Monday, June 22, 2009

Online Time

I had the rather startling realization that I may be spending a great deal too much time online. Startling only because, I am sure, I have been in denial.

I spend nearly all of my day in the office online or on a computer. Even while running experiments, I need a laptop to run the software I wrote. Only during lunch hour, honestly, am I not at my computer.

Then I have an hour or two after work I'm not online - I go the gym, bible study one evening, I volunteer to help prepare food Wednesday nights at the dorm.

Then when I get back to my room, I'm back checking email. Or sometimes writing a blog post. :)

Ack! When is it too much?

Now to be fair to myself on the weekends I get out and do things, but that's only two days out of the week. I have a friend who does not have TV or internet at home, and he says he couldn't be happier. Maybe I should take a page from him, and learn to read a book instead. I might surprise myself and be much more productive. In fact I'm positive I'd be more productive.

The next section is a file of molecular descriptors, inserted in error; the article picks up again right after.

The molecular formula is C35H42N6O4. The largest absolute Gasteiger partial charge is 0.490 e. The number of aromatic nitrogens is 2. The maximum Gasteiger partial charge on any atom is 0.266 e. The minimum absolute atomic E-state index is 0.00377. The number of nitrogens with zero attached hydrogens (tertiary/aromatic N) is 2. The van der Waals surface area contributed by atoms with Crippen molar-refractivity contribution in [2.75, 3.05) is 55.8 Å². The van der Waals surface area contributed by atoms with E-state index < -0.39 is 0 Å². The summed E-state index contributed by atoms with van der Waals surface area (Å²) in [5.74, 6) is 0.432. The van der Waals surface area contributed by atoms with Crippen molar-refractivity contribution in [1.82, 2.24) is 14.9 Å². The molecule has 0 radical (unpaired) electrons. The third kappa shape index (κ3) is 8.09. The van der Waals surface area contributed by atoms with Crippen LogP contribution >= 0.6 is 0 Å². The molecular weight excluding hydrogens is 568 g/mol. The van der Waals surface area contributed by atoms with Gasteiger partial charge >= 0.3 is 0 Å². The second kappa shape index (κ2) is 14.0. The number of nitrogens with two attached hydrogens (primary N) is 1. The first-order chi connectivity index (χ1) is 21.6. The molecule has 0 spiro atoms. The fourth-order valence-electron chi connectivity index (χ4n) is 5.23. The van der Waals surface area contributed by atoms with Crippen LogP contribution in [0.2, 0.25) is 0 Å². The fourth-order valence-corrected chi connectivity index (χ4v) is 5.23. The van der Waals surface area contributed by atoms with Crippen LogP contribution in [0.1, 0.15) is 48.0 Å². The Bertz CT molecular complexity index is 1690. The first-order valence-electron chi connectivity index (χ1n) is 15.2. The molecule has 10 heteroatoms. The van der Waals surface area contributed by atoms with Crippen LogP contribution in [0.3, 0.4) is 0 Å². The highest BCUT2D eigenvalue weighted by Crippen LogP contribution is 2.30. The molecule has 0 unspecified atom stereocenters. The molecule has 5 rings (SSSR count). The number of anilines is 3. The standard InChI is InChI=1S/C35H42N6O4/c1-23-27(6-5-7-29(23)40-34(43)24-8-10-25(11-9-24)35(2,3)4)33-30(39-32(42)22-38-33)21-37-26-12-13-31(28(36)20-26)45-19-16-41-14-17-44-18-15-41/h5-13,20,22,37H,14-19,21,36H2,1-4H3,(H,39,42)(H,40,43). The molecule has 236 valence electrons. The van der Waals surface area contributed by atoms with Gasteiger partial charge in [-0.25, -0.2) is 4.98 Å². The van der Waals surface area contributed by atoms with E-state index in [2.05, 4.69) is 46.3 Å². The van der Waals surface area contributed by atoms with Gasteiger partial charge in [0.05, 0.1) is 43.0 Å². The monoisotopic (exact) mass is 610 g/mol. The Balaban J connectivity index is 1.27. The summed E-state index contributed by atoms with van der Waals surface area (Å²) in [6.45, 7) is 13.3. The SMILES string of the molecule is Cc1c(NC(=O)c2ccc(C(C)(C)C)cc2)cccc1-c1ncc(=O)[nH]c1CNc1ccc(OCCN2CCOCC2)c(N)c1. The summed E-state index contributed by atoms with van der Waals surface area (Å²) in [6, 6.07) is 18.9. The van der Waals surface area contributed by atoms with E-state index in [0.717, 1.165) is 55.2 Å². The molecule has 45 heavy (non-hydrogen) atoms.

So why today in particular did this strike me?

Well I was perusing my Google RSS feed when an intriguing Slashdot post came up. Then I was perusing recent /. posts, and I found this one.

And in the comments was a thread with a link to a group just for people who like nerdy things. It's an active group, with a bunch of people, and regularly scheduled events.

And I thought hmm, that might be kind of fun to go to one of the events. And then I thought, oh gees, how pathetic is that? I have friends I actually KNOW that I can do things with, instead of meeting strange people through an online network...

And then I saw that in August there is a group of people meeting to see Brian Herbert, the author of Winds of Dune (release date August 4th, oh yeah), while he is in town during his tour of the east coast this summer.

Ooh, so tempting.

In the end I don't think I'm going to join any groups. But I think I will go on my own to the book signing. :) And in the meantime I'm going to try to spend more of my life off the computer. It'll be good.

Saturday, June 20, 2009

The PhD Birthday Party

One of my friends defended his PhD thesis last week, last Monday. I was at the defense, and cheered with everyone else when the professors congratulated Dr. Newly Minted.